Music Reviews
Keep It Hid

Dan Auerbach Keep It Hid

(V2) Buy it from Insound Rating - 7/10

Ideally, a solo album would be to an artist as The Awakening was to Edna Pontellier – a chance for that artist to break free from the constraints imposed by those around them. Unfortunately, we don’t live in an ideal world. And, unfortunately, artists don’t always use their solo work to shatter the expectations of anyone, even themselves.  

In the past year, Dan Auerbach seems to have taken on more projects than he has frets on his guitar and, not surprisingly, he has accomplished enough to make even the most steadfast of workaholics faint at heart. Somewhere between releasing an album with Danger Mouse that the Observer Music Monthly declared a “flawless (post)modernization of heartland rock,” conducting a nationwide tour in support of said album, and producing music for his very own label, Dan Auerbach found time to write enough new material to fill an album. However –if you’ll pardon the cliché – Auerbach is not one to sacrifice quality for quantity, and this is readily apparent on Keep It Hid.

When I Want Some More, a track from Dan Auerbach’s first solo effort Keep It Hid, leaked onto the internet several weeks ago, many a listener’s first reaction to it was something like this: “Hey! This sounds an awful lot like the Black Keys!” 

And if this was your first reaction, you’re right – the song does sound a lot like the Black Keys. Actually, much of Auerbach’s first album sans drummer Patrick Carney would lead one to believe that it is in fact the logical follow-up to the Keys’ 2008 release Attack and Release. Over the years, the Black Keys have continued to produce their distinctive brand of rock that is distilled equally from the downcast musicianship of the blues and the energy and excitement of punk. Lucky for fans of Auerbach’s earlier work, much of what made the Black Keys so readily appealing is still present on Keep It Hid. It would be a shame, though, if listeners dismissed Keep It Hid simply because it fails to distinguish itself from Auerbach’s work with the Black Keys.

For as much as Dan Auerbach may be set in ways musically, he is also keenly self-aware.  “The one thing I didn’t want to do is to try to sound different from the Black Keys,” Auerbach said on his website. If Keep It Hid sounds familiar, it’s no accident. Here, Auerbach doesn’t attempt to reinvent himself, nor does he try to create something entirely surprising or unfamiliar. Rather, he simply attempts to expand his pre-established blues-rock aesthetics and build upon the depth and creative growth that he demonstrated with the Keys on Attack and Release.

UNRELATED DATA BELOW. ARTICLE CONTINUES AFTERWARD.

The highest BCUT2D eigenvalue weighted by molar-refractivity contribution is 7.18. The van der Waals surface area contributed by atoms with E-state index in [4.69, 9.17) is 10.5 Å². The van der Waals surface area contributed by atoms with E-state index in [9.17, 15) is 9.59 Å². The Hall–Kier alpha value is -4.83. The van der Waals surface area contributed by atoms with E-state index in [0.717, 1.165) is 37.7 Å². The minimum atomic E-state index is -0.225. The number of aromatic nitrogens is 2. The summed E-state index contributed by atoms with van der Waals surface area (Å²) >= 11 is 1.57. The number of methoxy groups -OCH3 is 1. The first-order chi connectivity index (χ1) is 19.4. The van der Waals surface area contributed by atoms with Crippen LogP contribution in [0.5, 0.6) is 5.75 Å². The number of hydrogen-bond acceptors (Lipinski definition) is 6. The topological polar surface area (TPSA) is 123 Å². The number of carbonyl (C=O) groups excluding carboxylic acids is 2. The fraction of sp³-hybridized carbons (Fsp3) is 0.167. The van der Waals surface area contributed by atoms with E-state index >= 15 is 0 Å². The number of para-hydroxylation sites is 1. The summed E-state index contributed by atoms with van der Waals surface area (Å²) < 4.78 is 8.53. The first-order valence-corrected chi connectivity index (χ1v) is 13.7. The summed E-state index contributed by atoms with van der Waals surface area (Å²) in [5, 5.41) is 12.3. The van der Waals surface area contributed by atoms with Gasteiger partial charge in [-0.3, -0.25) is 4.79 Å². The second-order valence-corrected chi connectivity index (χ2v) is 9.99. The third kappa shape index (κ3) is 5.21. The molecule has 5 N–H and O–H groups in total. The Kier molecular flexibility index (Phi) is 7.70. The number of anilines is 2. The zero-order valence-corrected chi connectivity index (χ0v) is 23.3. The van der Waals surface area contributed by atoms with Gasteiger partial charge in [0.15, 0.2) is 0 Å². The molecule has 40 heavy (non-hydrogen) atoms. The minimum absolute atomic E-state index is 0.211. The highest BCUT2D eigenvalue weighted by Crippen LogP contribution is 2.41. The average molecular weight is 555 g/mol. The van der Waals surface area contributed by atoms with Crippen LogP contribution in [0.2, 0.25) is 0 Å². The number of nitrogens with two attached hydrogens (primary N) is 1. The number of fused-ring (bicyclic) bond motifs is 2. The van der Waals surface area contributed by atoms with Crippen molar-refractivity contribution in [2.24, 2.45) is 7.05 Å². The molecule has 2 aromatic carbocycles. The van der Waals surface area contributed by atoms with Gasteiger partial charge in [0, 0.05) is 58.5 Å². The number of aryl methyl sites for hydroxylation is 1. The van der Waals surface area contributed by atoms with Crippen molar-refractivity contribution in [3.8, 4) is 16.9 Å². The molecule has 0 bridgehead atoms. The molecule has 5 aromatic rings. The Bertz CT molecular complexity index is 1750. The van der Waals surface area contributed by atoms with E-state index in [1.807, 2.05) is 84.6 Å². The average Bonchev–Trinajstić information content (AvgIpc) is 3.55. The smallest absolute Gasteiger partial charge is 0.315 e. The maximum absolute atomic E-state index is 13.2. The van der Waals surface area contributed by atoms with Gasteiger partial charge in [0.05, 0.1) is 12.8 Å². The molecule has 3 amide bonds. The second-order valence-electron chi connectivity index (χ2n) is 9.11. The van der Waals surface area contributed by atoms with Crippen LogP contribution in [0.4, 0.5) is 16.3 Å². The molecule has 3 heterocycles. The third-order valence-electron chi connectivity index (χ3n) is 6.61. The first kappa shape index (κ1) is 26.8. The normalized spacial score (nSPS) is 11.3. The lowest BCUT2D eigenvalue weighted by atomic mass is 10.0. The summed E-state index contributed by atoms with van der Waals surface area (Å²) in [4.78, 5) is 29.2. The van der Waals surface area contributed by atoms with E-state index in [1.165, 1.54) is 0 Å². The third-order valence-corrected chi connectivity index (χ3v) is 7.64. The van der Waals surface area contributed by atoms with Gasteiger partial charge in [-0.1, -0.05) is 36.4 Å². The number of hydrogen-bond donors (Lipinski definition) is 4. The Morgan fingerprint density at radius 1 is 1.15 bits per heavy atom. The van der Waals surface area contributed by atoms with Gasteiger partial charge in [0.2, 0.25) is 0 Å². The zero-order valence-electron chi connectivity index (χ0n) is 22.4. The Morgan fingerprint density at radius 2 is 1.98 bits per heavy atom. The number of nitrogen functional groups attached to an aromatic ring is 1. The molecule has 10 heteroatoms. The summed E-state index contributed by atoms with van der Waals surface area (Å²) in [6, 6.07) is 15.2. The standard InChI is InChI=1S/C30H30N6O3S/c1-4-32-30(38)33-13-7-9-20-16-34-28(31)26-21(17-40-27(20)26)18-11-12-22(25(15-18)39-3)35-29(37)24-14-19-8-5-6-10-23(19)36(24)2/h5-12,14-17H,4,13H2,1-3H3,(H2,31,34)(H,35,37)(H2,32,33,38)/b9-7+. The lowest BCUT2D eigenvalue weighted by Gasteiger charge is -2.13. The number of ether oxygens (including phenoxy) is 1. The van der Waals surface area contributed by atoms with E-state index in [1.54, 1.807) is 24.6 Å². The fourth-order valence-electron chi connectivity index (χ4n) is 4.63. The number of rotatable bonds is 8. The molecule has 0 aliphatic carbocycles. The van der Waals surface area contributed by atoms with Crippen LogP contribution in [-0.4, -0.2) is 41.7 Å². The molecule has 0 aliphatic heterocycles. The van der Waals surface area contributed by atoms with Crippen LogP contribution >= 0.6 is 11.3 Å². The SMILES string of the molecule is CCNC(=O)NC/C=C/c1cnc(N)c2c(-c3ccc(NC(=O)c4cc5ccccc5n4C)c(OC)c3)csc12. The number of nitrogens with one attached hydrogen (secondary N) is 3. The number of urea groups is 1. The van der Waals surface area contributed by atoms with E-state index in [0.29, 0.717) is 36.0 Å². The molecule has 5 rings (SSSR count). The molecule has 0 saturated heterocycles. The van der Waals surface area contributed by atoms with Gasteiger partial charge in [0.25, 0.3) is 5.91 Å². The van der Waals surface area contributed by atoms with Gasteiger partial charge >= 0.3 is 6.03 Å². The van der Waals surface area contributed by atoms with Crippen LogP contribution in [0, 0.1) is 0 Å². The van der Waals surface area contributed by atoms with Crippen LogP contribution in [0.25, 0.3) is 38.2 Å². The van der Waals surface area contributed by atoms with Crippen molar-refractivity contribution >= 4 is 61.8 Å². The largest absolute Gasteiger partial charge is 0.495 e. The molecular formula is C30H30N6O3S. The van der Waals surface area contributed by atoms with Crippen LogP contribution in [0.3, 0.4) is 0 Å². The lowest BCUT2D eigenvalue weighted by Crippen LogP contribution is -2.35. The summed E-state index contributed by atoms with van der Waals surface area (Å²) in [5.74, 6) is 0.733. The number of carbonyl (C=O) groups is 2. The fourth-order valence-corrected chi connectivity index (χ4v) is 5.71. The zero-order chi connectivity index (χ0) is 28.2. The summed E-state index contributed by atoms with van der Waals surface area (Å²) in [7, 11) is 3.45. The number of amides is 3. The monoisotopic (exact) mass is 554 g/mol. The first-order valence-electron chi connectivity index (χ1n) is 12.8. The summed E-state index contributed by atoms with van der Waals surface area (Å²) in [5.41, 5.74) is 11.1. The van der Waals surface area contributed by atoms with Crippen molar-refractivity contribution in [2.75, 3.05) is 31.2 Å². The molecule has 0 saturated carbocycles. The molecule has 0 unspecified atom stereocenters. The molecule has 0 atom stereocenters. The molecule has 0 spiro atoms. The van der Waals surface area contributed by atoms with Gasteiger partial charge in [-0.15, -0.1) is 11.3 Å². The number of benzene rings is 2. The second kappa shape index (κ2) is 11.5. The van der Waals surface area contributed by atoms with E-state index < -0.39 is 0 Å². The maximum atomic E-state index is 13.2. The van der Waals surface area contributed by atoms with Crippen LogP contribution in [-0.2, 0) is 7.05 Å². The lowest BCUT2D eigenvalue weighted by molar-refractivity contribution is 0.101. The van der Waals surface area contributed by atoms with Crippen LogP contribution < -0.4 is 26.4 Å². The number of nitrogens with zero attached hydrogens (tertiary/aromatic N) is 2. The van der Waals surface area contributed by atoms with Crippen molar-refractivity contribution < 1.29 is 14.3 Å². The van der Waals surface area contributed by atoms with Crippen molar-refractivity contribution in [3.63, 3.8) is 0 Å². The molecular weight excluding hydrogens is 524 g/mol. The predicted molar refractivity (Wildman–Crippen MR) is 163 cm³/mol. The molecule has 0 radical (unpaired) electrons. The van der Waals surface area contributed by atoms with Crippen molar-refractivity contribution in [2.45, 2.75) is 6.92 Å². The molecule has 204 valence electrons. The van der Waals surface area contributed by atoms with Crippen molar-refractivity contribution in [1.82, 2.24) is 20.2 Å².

Before popping in the album, I had mentally prepared myself to be pounded into submission from the get-go by Auerbach’s signature bowel-busting licks. Before launching into the abrasive low-country stomp of I Want Some More, though, Auerbach eases listeners into the album with the unadorned musicianship and subtle harmonies of Trouble Weighs a Ton. Likewise, When the Night Comes demonstrates the type of emotional, finger picked balladry that is not often heard from the barbate axe-slinger. Throughout the album, Auerbach spouts lines like, “Don’t be afraid of any choice you’ve made/when the night comes,” which allow him to maintain a certain degree of obscurity without feeling distant or irrelevant. Through his austere lyricism, Auerbach continually reveals a road-weary traveler who has burned on more than one occasion, and after fourteen tracks it becomes apparent that he’s unable to view through anything but a lens of hurt and rejection.

Keep It Hid, like many of Auerbach’s varyingly-consistent brainchildren, does feature its fair share of missteps. My Last Mistake is a fairly humdrum rock n’ roll number that takes a queue from the Stones but just never gets rolling. Street Walkin’ boasts the same two-note riff throughout the majority of the song, which – as interesting as it may sound – becomes rather monotonous after four minutes. Real Desire, however, is one of the album’s shining moments and best exemplifies Auerbach’s limited evolution. Though the song keeps Auerbach’s trademark guitar skronks firmly intact, this time around they’re built on a foundation of digitized beats and whirling organs. 

While there is no denying that Keep It Hid is the product of one half of modern rock’s most invigorating duos, Auerbach is able to mix in enough of his own spice to make the album a worthwhile affair.  The album may not show Auerbach wading into that great ocean of auricular diversity, but that’s not for lack of bathing suit. More than likely, it’s because he just doesn’t want to get wet.